Transcript and video of the opening keynote I gave NDC Oslo in May 2023.
We’ve reached a tipping point when it comes to generative AI. Looking back, I think the first sign of the coming avalanche was the release of the Stable Diffusion model around the middle of last year. It was similar to several things that came before, but with one crucial difference: they released the whole thing. You could download and use the model on your own computer.
At the beginning of last year if I’d seen someone use something like Stable Diffusion — which can take a rough image along with a text prompt to generate artwork — and use it on a TV show, I’d have grumbled about how that was a step too far. That is was a classic case of “Enhance!” the annoying demand of every TV detective when confronted with non-existent details in CCTV footage.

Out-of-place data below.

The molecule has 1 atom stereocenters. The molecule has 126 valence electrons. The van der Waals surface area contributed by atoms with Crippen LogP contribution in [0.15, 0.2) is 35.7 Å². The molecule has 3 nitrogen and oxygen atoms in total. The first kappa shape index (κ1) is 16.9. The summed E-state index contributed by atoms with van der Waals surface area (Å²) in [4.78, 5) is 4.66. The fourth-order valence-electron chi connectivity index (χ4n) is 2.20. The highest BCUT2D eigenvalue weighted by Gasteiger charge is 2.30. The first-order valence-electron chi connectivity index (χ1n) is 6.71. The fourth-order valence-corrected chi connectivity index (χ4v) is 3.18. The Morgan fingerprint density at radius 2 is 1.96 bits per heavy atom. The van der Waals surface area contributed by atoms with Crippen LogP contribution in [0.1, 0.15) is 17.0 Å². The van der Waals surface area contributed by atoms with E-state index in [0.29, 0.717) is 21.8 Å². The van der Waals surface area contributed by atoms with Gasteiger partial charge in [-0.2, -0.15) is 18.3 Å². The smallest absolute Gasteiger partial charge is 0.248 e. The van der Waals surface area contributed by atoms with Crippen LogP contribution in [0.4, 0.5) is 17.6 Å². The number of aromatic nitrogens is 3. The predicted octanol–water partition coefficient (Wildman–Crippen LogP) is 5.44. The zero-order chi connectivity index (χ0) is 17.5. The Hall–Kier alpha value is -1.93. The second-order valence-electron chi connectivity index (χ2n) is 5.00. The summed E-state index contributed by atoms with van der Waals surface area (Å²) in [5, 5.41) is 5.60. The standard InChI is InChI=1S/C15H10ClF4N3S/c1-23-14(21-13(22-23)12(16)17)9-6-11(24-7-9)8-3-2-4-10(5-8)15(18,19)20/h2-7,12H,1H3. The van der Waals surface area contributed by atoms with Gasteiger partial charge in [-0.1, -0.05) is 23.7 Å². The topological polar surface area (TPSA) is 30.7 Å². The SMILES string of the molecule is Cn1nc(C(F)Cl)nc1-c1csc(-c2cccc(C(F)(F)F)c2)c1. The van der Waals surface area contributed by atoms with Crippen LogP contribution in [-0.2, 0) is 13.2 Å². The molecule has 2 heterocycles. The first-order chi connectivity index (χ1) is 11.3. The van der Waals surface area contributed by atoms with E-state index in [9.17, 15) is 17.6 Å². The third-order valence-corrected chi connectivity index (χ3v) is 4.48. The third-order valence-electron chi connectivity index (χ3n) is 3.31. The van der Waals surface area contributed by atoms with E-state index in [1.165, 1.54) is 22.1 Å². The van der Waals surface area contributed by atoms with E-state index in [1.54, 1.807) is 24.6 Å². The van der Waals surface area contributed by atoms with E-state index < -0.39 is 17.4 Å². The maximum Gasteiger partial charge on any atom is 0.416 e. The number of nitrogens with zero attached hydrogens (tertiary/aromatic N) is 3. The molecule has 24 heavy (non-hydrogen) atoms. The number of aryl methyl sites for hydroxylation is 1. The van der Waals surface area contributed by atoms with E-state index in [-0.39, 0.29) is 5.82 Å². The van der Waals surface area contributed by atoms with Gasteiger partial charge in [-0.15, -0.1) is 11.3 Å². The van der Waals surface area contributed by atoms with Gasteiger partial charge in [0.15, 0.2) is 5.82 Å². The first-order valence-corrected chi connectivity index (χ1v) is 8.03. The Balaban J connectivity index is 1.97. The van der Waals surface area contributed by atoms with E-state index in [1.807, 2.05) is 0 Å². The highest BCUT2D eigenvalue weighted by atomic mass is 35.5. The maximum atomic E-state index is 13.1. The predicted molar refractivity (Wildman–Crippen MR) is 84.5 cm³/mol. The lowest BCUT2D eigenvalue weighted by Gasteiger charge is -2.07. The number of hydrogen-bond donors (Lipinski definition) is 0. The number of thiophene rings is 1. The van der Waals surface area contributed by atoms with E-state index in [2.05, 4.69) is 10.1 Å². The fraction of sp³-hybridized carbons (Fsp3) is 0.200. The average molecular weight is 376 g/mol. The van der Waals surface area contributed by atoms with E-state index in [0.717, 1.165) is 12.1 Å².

But instead of being fiction, it’s real now. Machine learning generative models are here, and the rate with which they are improving is unreal. So if you’ve been ignoring them so far, it really is worth paying attention to what they can do, and how they are changing.
Because if you haven’t been paying attention it might come as a surprise that large language models like GPT-3, 4, or LLaMA, are a lot larger and far more expensive to build than the image generation models that have become now, almost ubiquitous.
Until very recently these models have remained closely guarded by the companies — like OpenAI — that have built them, and accessible only via web interfaces, or if you were very lucky via an API. But even if you could have gotten hold of them they would have been far too large, and far too computationally expensive to run on your own hardware.
But like last year’s release of Stable Diffusion was a tipping point for image generation models, the release of a version of the LLaMA model the month before last, that could be run on your own computer, is game-changing.